Archive for the literature Category

Beck X: Curtain Call

Posted in FILM, literature, Politics with tags , , , , , , , , , , , , , on June 30, 2022 by dcairns

STOCKHOLM MARATHON begins with a tense scene of a clearly traumatised girl escaping from a window and walking across the roof of a glasshouse… the glass starts to crack…

It’s effective, though it doesn’t extend itself to breaking point and the music is unhelpful, and then the inevitable slomo… it also has nothing to do with the supposed source novel, The Terrorists, the final installment of The Story of a Crime, the ten-volume adventures of Martin Beck by Maj Sjöwall & Per Wahlöö. Start as you mean to go on. The entire movie has nothing to do with the book, despite a Stan Lee type cameo by Sjöwall.

Somebody in charge of this series of (straight-to-video?) Martin Beck films, starring Gosta Ekman, made the decision to strip out the CONTENT, the political attitude underpinning the detective story. No doubt the filmmakers weren’t Marxists. But you don’t have to be a communist to agree with a lot of the authors’ critique of Swedish society and western civilisation in general. In fact, rather than pushing their own worldview (Wahlöö “a little bit Stalinist” according to his partner), the authors mostly confine themselves to taking satiric/despairing potshots at the status quo, only offering a solution in the last word of the last book, in the form of a crossword puzzle solution, the single word “Marxism.”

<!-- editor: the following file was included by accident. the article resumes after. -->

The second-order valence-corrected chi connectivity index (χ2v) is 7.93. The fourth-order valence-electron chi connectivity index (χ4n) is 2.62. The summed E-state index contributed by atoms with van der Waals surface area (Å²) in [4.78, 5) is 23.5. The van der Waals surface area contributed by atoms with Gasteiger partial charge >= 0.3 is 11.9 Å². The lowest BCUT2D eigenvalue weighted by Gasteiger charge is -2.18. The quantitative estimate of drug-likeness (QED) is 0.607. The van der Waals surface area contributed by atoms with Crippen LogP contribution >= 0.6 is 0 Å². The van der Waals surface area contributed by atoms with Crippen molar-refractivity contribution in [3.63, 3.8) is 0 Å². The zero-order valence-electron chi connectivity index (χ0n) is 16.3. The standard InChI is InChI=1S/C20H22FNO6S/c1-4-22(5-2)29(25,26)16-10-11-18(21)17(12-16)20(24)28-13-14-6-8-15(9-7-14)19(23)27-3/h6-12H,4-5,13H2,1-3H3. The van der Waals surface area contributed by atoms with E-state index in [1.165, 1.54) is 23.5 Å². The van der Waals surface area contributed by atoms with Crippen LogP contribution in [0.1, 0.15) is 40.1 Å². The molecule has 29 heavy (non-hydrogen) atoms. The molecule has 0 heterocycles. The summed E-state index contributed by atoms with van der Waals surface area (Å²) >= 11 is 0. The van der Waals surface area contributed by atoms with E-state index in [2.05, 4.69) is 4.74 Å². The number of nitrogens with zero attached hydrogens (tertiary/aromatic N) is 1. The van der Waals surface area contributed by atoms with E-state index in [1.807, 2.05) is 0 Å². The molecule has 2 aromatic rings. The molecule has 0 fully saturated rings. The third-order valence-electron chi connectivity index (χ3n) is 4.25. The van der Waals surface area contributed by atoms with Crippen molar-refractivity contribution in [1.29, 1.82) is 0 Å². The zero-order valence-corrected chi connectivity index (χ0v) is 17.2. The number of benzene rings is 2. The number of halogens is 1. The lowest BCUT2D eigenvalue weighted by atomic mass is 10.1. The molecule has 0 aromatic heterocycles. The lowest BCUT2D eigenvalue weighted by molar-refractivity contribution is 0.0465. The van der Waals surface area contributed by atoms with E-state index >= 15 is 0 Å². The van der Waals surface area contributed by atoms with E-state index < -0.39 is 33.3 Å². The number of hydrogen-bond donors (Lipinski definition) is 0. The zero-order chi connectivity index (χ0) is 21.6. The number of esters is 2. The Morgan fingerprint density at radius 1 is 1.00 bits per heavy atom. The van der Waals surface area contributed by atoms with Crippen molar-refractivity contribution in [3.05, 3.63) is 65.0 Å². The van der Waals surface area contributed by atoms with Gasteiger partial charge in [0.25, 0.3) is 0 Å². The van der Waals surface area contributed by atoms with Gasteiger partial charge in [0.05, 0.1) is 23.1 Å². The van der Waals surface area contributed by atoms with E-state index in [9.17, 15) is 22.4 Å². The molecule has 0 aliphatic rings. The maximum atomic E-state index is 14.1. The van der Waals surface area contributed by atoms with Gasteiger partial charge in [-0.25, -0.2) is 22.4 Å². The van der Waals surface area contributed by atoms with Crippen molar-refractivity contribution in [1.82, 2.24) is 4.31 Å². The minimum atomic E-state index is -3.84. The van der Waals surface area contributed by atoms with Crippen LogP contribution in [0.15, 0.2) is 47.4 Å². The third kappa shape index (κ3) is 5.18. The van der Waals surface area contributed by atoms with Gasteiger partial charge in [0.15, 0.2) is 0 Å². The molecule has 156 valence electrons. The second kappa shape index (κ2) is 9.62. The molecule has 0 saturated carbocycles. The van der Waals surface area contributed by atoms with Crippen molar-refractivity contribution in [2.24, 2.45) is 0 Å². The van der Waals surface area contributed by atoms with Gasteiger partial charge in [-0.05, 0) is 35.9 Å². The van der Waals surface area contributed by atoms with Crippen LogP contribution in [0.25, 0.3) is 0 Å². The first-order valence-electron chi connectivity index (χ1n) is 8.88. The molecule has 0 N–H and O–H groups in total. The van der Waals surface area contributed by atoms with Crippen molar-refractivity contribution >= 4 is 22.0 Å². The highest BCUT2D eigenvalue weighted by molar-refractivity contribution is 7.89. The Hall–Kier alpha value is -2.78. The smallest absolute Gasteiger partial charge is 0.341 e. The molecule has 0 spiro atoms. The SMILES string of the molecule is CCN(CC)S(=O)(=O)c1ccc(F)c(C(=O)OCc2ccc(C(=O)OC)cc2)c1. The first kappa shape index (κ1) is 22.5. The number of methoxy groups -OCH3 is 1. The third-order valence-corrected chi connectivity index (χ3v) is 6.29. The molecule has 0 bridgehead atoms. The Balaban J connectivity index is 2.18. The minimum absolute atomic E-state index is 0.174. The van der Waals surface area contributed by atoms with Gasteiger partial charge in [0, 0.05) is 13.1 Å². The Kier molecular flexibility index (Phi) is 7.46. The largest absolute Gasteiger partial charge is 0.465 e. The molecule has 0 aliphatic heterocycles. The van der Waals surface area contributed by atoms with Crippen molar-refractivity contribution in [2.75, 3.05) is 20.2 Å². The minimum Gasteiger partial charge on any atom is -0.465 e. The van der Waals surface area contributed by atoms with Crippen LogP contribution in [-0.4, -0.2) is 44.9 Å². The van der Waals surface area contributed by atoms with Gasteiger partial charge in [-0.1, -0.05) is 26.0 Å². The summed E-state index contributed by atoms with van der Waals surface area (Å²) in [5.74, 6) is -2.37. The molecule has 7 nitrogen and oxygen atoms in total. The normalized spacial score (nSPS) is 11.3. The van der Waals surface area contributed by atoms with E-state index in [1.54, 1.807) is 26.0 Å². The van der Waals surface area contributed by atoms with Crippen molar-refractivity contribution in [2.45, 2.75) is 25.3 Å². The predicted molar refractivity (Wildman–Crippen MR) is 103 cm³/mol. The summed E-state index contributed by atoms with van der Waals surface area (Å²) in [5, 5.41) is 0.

Like most of the books after the first three, The Terrorists hares off in various narrative directions, splitting up the protagonists and assigning many of the key scenes to characters other than Beck. This apparently seems like a problem to those adapting them, but needn’t be: the most faithful films seem to be the most successful.

One strand omitted by screenwriters Rainer Berg & Beate Langmaack is the story of the naive girl done in by society. It’s central to the novel, showing how social services, the police, the justice system, can conspire to destroy one powerless individual. The heart of the book. Parallel to that is the story of the terrorist gang, the only thing retained by the moviemakers, though in fact their story about a threat to the Stockholm Marathon (shades of FOUR LIONS) is nothing to do with the novel’s scheme about assassinating a controversial American politician.

The big ironic twist in the book — spoiler alert — is that after Beck and his team manage to thwart the highly-trained assassins, a lone nut — the girl whose life has been ruined — slips past them and murders, not their right-wing yank, but the Swedish prime minister.

I can see how, just eight years after the real assassination of Olof Palme, the real Swedish prime minister, as he exited a middlebrow Swedish comic film, THE MOZART SISTERS, Sjöwall & Wahlöö’s childish glee at offing the country’s leader might have seemed in poor taste. All the more reason to do it!